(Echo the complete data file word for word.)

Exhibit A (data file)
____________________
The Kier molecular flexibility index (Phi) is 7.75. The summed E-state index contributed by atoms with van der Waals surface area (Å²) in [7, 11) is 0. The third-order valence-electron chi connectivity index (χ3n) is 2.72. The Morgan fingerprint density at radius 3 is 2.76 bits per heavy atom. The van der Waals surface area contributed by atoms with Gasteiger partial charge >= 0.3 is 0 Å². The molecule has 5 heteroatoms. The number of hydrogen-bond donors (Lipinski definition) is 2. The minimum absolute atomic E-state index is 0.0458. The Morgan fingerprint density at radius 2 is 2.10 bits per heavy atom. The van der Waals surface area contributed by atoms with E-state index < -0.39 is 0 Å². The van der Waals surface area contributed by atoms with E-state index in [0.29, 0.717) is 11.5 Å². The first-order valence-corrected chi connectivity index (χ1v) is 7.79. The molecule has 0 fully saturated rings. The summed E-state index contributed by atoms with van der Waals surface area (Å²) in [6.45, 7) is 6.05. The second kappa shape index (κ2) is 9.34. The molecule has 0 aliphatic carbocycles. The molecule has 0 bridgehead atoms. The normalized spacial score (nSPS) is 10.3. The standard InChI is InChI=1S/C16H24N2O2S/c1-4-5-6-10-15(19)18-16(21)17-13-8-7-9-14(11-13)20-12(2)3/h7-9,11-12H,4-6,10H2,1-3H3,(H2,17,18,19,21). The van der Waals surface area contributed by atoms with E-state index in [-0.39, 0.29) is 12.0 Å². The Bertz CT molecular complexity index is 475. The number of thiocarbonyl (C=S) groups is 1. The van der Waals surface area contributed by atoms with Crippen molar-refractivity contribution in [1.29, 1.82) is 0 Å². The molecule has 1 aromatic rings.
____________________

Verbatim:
The Kier molecular flexibility index (Phi) is 7.75. The summed E-state index contributed by atoms with van der Waals surface area (Å²) in [7, 11) is 0. The third-order valence-electron chi connectivity index (χ3n) is 2.72. The Morgan fingerprint density at radius 3 is 2.76 bits per heavy atom. The van der Waals surface area contributed by atoms with Gasteiger partial charge >= 0.3 is 0 Å². The molecule has 5 heteroatoms. The number of hydrogen-bond donors (Lipinski definition) is 2. The minimum absolute atomic E-state index is 0.0458. The Morgan fingerprint density at radius 2 is 2.10 bits per heavy atom. The van der Waals surface area contributed by atoms with E-state index < -0.39 is 0 Å². The van der Waals surface area contributed by atoms with E-state index in [0.29, 0.717) is 11.5 Å². The first-order valence-corrected chi connectivity index (χ1v) is 7.79. The molecule has 0 fully saturated rings. The summed E-state index contributed by atoms with van der Waals surface area (Å²) in [6.45, 7) is 6.05. The second kappa shape index (κ2) is 9.34. The molecule has 0 aliphatic carbocycles. The molecule has 0 bridgehead atoms. The normalized spacial score (nSPS) is 10.3. The standard InChI is InChI=1S/C16H24N2O2S/c1-4-5-6-10-15(19)18-16(21)17-13-8-7-9-14(11-13)20-12(2)3/h7-9,11-12H,4-6,10H2,1-3H3,(H2,17,18,19,21). The van der Waals surface area contributed by atoms with E-state index in [-0.39, 0.29) is 12.0 Å². The Bertz CT molecular complexity index is 475. The number of thiocarbonyl (C=S) groups is 1. The van der Waals surface area contributed by atoms with Crippen molar-refractivity contribution in [1.29, 1.82) is 0 Å². The molecule has 1 aromatic rings.